reply to post by blocula
All fair enough Blocula. In the end I don't know, I only have an opinion.
A group of “spiritualist” prospectors, one who claims “special abilities” (Beck), who somehow attracted “mountain devil” paranormal beings
to their camp... after holding a séance ....without a shred of proof...
To begin with, very long experience with those who make claims of being “special” this way, doesn't leave me with much optimism. Simple belief
based self deception covers most new agers and their “specialness” IMO, though occasionally there are those who become fully delusional (certain
new age cult leaders for example).
I can see where the claimant could believe his story. After all people have claimed experiences with the Virgin Mary, been taken by aliens into outer
space, move forwards/backwards in time etc and give the appearance of believing it, but I can think of some far more down to earth explanations that I
would like rule out first...
Using the same standards that would accept this as plausible.....
People probably do see fairies.
Blossom Goodchild probably does channel Pleiadeans (despite a 100% prediction failure rate of said aliens
The Heaven's Gate people probably did meet up with aliens on Hale Bopp and are now living in the “evolutionary level above human”.
It must be tough for them too if they are right and after all, we wouldn't want to hurt anyone's feelings. Yet I have more than a few doubts...
Apart from the facts that people are very fallible, misunderstand, exaggerate and at times flat out lie, there are other considerations.
The subject of unusual beliefs (particularly the psychology behind it) and perception is a fascinating one. Neuroscience and recent technology is
helping the field of psychology quite a bit, allowing for genuine experiments with technology such as MRI. For example it's known that a reasonable
percentage of people will change the way they see reality if an obvious lie is repeated to them enough. The lie will become completely real to them
and they will simply change the way they perceive, they will see something that isn't there.
It also appears that much of what we think we perceive via our senses throughout the day is no such thing either. There is a lot that is simply placed
there by the mind/brain (what it expects to be there) from stored memory. Normally we never notice because nothing abnormal appears, yet on rare
occasions this procedure can obviously go wrong. Especially in circumstances that increase the chances of misperception and misinterpreting of data to
begin with, such as forested areas in poor lighting. Beliefs and heightened emotions such as fear also can effect both perception and the
interpretation of of what is perceived.
This is not a popular area with believers and therefore is generally not even a consideration. There is a general attitude that only other people are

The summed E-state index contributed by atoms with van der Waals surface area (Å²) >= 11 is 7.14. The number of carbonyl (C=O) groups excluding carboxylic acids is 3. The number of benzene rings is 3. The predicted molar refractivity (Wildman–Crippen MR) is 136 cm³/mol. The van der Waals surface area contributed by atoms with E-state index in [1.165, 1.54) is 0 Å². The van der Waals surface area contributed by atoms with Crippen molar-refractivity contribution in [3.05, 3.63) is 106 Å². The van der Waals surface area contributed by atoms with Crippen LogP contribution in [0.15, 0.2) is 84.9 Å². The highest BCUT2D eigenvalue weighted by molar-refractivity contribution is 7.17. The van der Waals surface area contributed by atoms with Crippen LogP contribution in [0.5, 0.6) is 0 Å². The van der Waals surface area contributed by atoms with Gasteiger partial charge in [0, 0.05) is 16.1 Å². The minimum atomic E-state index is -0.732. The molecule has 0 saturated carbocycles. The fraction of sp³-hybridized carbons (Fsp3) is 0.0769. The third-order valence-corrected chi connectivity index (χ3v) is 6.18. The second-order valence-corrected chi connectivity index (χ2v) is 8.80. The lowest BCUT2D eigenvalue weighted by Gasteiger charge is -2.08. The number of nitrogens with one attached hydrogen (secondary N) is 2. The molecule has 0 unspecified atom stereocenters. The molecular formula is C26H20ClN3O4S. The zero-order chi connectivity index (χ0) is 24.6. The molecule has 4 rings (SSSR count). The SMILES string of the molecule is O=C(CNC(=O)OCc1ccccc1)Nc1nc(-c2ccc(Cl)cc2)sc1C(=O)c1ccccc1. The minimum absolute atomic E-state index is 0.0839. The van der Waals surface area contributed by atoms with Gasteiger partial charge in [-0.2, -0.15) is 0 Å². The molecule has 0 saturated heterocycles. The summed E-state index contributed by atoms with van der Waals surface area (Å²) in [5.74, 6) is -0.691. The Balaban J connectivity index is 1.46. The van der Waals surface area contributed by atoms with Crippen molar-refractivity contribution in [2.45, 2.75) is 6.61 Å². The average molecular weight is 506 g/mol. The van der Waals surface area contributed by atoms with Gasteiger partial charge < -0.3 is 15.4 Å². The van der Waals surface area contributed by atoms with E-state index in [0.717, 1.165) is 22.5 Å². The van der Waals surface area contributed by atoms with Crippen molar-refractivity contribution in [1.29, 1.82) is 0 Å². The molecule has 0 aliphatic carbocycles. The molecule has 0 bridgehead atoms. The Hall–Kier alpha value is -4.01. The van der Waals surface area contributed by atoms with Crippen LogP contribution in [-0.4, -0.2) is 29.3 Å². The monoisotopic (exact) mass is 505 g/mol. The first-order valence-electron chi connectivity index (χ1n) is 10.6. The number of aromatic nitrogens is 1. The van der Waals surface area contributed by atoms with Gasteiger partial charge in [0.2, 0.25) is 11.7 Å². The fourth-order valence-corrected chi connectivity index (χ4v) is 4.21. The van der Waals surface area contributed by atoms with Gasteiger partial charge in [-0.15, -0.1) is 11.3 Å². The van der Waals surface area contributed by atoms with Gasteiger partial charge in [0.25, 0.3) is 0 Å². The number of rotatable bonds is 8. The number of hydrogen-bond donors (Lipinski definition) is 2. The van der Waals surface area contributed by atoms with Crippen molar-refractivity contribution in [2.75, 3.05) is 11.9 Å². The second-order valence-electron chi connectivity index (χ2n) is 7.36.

subject to these foibles of the mind, yet the truth is we all can be. Crypto research generally amounts to believers looking for anything to add
weight to their own belief and ignoring whatever might take away from it, where any phenomena that doesn't have simple explanation could be a
“Squatch”. Though not all, some seem objective, though very few in these fields seem to be looking for the truth, whatever that might be.
I have studied areas with a long history of claimed cryptid encounters such as big cats, hairy men and parnormal experiences in some depth. I can
fully understand how people come to their conclusions from having similar experiences. Though IMO if they were to spend enough time and effort to look
further they might get a better understanding. I have found almost all similar experiences in these areas have mundane explanations, though could
easily be interpreted as something exceptional or exotic.
I have no reason to doubt your experience. The only thing I could say about it, is that the cause of it isn't known. Why assume it's something
paranormal? Have you looked further, sought advice from Zooligist with knowledge of your area etc?
There is a long history of “claimed” encounters, not only in every state of the US, but from every continent on earth (apart from Antarctica).
When nothing shows up to validate any these encounters it doesn't seem unreasonable to look for other explanations. I can understand why indigenous
(often stone age) cultures with a habit of assigning superstition to what they don't understand, could give “paranormal being” status to this sort
of phenomena because this habit continues in modern cultures also (ours).
I have the feeling (just IMO) that even some scientists have their areas of Anthropology confused regarding the hairy man phenomena. Rather than a
valid study in the area of physical Anthropology, I feel this phenomena indicates something common to the human condition worldwide (psychologically)
and fits more in the realm of cultural Anthropology.
I could be wrong though, in fact I would like to be wrong in this instance.
edit on 28-2-2012 by Cogito, Ergo Sum because: for the heck of it